Friday, November 11, 2011

The Black Dagger Brotherhood: Dark Lover

Dark Lover by J. R. Ward

I was really into vampire sex appeal late in my teens and early in my twenties.  Of course, at the same time, Goth was the hot counterculture, and Anne Rice was the apostle of the Dark Side.  As I grew into an adult, the love of all things undead began to wane.  Nihilistic attitudes are great when you are young and seemingly impervious.  The need to feel young forever got old quickly; I wanted the dream-life of a thirtysomething.  I wanted a husband, kids, and a house.  Those dreams are rather incompatible with the vampire lifestyle.  Truth be told, I couldn't swallow the lie necessary for that fantasy to continue; I didn't have a Peter Pan complex, nor was I in love with death or my own suffering. 

Given that, I haven't been into the vampire-Goth subculture in a long time.  I read Anne Rice in high school, and then I got into the Anita Blake series by Laurell K. Hamilton just after college.  I petered out on that series; it just harder and harder to remember who all the characters were and what the plotlines were.  (That might be due to the gratuitous sex that tended to COMPLETELY overshadow some of the plots....).  The most recent take on the vampire mythos, the Twilight series, might be the exception to my general avoidance of the genre.  The writing was addictive and at times comical.  I liked the story, as it stood.  However, applying the themes to our modern society made me throw on the brakes.  Philosophically speaking, the story was not one I would want any teenaged girl to fantasize about or be inspired by.  Outside of that, I maintained a congenial apathy to all things vampire related.

So why am I reading the first book of a vampire series?  Good question.  It mostly started started as a distraction; I had finished the most recently published book of a different series by the same author.  In reading some of the reviews for that series, I found out that the setting was the same, and some of the characters were tangentially related to both series.  I figured if I liked that last series so much, maybe I'd enjoy this one as well.  It would seem my rebound series is turning into something serious....

Dark Lover is the first book in the Black Dagger Brotherhood series.The author, like many before her, has put her own creative spin on vampire legends, weaving a new look out of old threads.  It is clear from the flow of the story that the author had planned to write a series of books, entwining plot ties like a Maypole dancer.  The story itself was a solid introduction to the universe the author created, complete with a lexicon and a metaphysical philosophy.  Overall, I gave the story itself 3.5 stars; not as addictive as her other series, but a very good warm-up to the main event contained in the rest of the Brotherhood books.  I just finished the second book, which has taken me all of 48 hours to devour.  Let me say that if you find this first book a little slow or not quite to your liking, it definitely gets better.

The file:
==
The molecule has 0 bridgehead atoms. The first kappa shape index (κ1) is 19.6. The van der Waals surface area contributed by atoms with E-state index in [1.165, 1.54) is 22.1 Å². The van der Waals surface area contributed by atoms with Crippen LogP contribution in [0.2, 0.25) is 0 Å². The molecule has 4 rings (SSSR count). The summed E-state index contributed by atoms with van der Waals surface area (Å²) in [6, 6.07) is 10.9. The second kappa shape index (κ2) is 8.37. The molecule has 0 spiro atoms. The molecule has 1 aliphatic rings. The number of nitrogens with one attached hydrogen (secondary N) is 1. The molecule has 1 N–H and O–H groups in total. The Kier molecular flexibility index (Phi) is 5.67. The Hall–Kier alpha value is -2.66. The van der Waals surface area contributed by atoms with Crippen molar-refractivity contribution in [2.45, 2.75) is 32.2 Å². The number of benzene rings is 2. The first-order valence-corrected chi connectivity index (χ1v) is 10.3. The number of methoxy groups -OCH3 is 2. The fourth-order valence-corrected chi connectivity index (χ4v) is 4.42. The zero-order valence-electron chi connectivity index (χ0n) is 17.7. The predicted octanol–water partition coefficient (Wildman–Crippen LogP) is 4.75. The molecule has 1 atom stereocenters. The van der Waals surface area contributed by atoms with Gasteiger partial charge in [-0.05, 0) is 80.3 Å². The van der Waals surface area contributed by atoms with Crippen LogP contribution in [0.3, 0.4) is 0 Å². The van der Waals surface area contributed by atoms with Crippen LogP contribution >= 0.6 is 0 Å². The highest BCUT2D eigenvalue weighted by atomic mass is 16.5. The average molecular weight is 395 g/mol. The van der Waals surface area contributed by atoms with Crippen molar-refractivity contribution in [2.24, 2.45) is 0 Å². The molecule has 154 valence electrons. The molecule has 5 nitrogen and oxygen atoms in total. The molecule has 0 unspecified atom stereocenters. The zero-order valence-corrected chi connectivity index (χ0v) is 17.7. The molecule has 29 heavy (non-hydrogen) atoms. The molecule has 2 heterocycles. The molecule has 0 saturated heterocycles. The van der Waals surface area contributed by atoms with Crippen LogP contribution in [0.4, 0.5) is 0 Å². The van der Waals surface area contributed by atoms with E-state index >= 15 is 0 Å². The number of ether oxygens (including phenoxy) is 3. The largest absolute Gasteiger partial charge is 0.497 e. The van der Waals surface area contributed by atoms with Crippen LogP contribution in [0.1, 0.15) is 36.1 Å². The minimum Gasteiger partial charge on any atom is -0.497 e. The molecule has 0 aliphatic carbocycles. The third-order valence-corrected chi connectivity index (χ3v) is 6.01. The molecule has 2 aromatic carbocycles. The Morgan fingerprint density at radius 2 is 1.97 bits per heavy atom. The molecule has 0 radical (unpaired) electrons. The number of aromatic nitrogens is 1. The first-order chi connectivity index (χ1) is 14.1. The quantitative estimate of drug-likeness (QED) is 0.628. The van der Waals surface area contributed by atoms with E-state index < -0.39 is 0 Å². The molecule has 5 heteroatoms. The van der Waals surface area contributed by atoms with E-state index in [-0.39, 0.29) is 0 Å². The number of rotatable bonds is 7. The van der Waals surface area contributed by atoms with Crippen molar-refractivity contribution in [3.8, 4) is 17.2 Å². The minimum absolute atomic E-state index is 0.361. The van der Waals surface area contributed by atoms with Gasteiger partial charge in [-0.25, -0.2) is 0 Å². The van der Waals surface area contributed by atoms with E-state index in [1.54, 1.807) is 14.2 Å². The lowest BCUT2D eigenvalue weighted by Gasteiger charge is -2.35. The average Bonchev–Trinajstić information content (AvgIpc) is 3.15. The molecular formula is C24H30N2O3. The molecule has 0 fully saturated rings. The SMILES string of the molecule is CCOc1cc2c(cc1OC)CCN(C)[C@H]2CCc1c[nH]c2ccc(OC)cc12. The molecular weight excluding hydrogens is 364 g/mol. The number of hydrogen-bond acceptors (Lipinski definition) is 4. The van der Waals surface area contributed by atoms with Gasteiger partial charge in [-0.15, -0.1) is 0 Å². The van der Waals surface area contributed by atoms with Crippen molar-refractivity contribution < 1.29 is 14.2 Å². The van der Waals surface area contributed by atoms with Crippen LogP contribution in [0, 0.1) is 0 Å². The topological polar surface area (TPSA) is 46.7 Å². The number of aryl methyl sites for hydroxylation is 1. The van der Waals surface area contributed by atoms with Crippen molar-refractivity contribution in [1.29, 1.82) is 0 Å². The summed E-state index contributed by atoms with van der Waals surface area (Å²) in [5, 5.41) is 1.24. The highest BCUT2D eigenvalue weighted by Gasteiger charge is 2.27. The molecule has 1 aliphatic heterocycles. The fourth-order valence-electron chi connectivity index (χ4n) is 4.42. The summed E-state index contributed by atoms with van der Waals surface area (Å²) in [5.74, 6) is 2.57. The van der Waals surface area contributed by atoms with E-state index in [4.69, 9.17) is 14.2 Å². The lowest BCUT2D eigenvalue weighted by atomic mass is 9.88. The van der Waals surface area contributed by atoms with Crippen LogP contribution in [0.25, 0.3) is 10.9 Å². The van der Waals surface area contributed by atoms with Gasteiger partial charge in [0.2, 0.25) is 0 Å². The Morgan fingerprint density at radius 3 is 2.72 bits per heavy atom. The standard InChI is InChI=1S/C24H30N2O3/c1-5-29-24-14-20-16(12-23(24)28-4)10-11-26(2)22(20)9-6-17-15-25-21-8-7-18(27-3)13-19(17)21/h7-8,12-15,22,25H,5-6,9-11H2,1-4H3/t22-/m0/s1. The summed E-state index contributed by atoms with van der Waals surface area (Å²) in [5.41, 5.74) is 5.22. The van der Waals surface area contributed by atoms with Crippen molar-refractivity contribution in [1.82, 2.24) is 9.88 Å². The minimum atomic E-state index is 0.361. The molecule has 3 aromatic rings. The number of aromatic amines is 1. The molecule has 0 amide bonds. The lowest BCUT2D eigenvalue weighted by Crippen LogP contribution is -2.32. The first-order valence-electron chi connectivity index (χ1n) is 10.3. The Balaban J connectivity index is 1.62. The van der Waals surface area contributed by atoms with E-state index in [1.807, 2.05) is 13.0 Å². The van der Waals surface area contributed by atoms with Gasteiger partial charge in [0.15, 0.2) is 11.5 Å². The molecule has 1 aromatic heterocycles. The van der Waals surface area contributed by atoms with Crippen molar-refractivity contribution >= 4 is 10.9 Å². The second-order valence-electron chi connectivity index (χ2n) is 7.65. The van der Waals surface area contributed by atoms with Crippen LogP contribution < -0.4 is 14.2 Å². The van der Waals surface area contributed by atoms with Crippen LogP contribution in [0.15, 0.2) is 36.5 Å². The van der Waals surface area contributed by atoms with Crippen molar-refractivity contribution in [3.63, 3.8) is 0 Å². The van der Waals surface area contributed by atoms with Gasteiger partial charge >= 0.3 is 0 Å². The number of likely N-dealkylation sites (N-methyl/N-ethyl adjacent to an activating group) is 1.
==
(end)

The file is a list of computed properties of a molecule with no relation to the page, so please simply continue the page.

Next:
As to the plot of Dark Lover, I'll give a brief outline without giving too much away.  Beth Randall is a woman in a man's world.  Working as a journalist, she is often treated as a "lil' lady", valued more for being female than for her brains.  She finds herself wishing for some excitement, a change of pace from her normal life.  So Fate grants her wish, though not in the way she thought.  This particular adventure is named Wrath, and he is the last pure-blooded vampire, sent to protect Beth while she goes through her "transition".

Wrath had decided long ago that the name of the game was emotional isolation.  Outside of his fellow warrior brothers, Wrath refuses to develop any emotional ties, including to the woman to whom he is blood-bonded.  When his fellow brother-in-arms, Darius, asks Wrath to protect his half-human daughter during her transition into a vampire, Wrath refuses at first.  Then, after Darius is murdered by vampire slayers, Wrath fulfills this duty as an act of grief and atonement.  Beth is unlike any female he had met before; his attraction to her is immediate and all-encompassing.  Wrath finds himself opening up in ways he previously found impossible, to the point of admitting maybe isolation isn't a way of life.

The extended cast is primed for individual plots as well.  Each member of the Brotherhood, with the exception of Tohrment, all have some major issues.  The names are an interesting play on words: Vishous, Phury, Rhage, and Zsadist.  I give the author a gold star for creativity.  Who wouldn't love having six super-huge warrior vampires watching over them?  The Brotherhood is paranoid-protective of its members and their shellans, or mates.  And the sex is pretty hot too.  Once again the author does discuss safer sex issues and practices, even though the characters practice unprotected sex; apparently vampires can't catch or carry human diseases, and pregnancy for females is only viable once a decade.  Now those would be some great terms to live with!

So maybe I'm not as apathetic about vampires as I thought.  Perhaps I just needed the right motivation, or maybe a walk on the dark side is a good way to recapture that youthful sense of indestructibility.  Whatever the reason, Dark Lover is a strong hook with excellent bait, and it looks like I'm willing to bite...

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